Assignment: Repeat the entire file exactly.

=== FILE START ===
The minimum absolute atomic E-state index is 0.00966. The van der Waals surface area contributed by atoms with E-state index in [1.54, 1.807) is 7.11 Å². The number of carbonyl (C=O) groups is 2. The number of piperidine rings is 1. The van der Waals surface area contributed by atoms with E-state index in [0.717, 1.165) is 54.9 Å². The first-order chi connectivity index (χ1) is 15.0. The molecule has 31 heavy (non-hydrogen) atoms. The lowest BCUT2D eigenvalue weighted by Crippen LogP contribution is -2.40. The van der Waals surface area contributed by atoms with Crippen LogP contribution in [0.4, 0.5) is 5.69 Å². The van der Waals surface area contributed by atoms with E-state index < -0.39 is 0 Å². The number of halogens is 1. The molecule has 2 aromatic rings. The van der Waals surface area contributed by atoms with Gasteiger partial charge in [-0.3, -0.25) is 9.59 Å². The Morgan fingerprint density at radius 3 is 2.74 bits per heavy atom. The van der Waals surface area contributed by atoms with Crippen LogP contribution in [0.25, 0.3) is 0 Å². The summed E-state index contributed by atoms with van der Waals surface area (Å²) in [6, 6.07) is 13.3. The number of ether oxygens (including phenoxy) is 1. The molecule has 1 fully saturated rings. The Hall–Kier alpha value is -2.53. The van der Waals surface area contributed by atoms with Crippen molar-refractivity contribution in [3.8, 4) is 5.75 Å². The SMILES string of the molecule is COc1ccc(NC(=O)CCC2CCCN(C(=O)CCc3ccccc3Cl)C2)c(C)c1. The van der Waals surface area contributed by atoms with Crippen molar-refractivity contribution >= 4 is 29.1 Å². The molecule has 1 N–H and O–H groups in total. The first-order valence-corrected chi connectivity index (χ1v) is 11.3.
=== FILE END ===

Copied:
The minimum absolute atomic E-state index is 0.00966. The van der Waals surface area contributed by atoms with E-state index in [1.54, 1.807) is 7.11 Å². The number of carbonyl (C=O) groups is 2. The number of piperidine rings is 1. The van der Waals surface area contributed by atoms with E-state index in [0.717, 1.165) is 54.9 Å². The first-order chi connectivity index (χ1) is 15.0. The molecule has 31 heavy (non-hydrogen) atoms. The lowest BCUT2D eigenvalue weighted by Crippen LogP contribution is -2.40. The van der Waals surface area contributed by atoms with Crippen LogP contribution in [0.4, 0.5) is 5.69 Å². The van der Waals surface area contributed by atoms with E-state index < -0.39 is 0 Å². The number of halogens is 1. The molecule has 2 aromatic rings. The van der Waals surface area contributed by atoms with Gasteiger partial charge in [-0.3, -0.25) is 9.59 Å². The Morgan fingerprint density at radius 3 is 2.74 bits per heavy atom. The van der Waals surface area contributed by atoms with Crippen LogP contribution in [0.25, 0.3) is 0 Å². The summed E-state index contributed by atoms with van der Waals surface area (Å²) in [6, 6.07) is 13.3. The number of ether oxygens (including phenoxy) is 1. The molecule has 1 fully saturated rings. The Hall–Kier alpha value is -2.53. The van der Waals surface area contributed by atoms with Crippen molar-refractivity contribution in [3.8, 4) is 5.75 Å². The SMILES string of the molecule is COc1ccc(NC(=O)CCC2CCCN(C(=O)CCc3ccccc3Cl)C2)c(C)c1. The van der Waals surface area contributed by atoms with Crippen molar-refractivity contribution >= 4 is 29.1 Å². The molecule has 1 N–H and O–H groups in total. The first-order valence-corrected chi connectivity index (χ1v) is 11.3.